Poland Pledges Continued Iraq Support

But, the BBC reports a different story!

Polish President Marek Belba on a surprise visit to Baghdad, committed his military contingent to stay put in Iraq:

Visiting Polish Prime Minister Marek Belka said his country was determined to keep its military contingent of around 1,400 troops in Iraq.

“We are determined to maintain our military contingent in Iraq,” Belka told reporters in Baghdad after meeting with Iraqi premier Ibrahim Jaafari.

He said in the future troops might focus on training missions, once stability returns to the war-torn country.

“The characterisation of the military may change from the present stabilisation mission to a training mission,” he said.

Poland has the third largest contingent in the US-led coalition, with 1,400 troops in Iraq, and commands a multinational force of some 4,000.

Jaafari, who also addressed reporters, said he wanted Polish forces to stay in Iraq.

“We in Poland know what challenges are ahead in Iraq and we are proud to contribute (to the) stabilisation of Iraq,” Belka said.

“We are determined to participate in the economic development of Iraq and our meeting today was mostly devoted to this issue.”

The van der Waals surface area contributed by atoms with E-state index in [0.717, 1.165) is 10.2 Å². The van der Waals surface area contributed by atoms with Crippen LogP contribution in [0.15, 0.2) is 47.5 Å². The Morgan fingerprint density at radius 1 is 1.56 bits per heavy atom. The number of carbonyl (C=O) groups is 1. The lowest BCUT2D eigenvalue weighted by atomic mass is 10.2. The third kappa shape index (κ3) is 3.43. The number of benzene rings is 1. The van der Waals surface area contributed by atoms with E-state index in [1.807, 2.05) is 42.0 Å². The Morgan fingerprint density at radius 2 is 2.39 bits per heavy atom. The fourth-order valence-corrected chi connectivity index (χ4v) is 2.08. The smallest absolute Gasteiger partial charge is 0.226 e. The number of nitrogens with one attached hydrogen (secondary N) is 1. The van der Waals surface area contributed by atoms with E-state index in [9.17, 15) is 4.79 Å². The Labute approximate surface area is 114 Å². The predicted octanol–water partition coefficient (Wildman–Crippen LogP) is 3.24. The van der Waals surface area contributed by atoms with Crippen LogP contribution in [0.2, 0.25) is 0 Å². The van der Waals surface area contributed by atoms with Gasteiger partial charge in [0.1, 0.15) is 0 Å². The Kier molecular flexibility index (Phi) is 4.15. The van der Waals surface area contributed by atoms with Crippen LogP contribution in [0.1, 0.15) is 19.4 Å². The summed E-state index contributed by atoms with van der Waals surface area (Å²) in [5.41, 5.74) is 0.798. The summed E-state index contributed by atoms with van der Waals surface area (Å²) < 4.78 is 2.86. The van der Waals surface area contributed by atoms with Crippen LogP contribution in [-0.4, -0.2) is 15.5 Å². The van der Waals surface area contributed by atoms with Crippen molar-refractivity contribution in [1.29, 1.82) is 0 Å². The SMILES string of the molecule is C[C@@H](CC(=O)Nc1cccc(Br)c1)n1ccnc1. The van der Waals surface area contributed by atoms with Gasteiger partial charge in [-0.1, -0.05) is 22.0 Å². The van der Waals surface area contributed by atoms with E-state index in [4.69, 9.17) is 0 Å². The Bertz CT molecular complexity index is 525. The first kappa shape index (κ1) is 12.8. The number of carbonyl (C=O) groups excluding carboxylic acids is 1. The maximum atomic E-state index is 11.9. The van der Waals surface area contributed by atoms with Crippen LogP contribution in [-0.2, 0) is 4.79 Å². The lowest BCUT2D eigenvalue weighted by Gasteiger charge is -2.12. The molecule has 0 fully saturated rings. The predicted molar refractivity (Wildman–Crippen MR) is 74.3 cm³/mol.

But the BBC puts a different spin on the story. In fact, they barely mention the troop commitment at all in their article. You are left with the feeling that Poland is bailing out of Iraq because things are too tough there and at home! But, what the Polish Prime Minister states is just the opposite. Here is how the BBC put things:

The Polish government has been a staunch supporter of the US-led coalition in Iraq.

However, the policy is now unpopular with the public and it no longer has the funds or soldiers to sustain it.

Even though much of the public originally supported the idea of sending troops to Iraq opinions have now changed.

Many of the expected economic and political benefits have not materialised. And now the overwhelming majority of Poles want the soldiers to come home.

Most Poles are still probably more concerned about domestic issues like high unemployment and corruption than Iraq.

But the Madrid and London bombings served as an awful reminder that Polish cities could also be targets – although the government says it has no reports that suggest a heightened threat.

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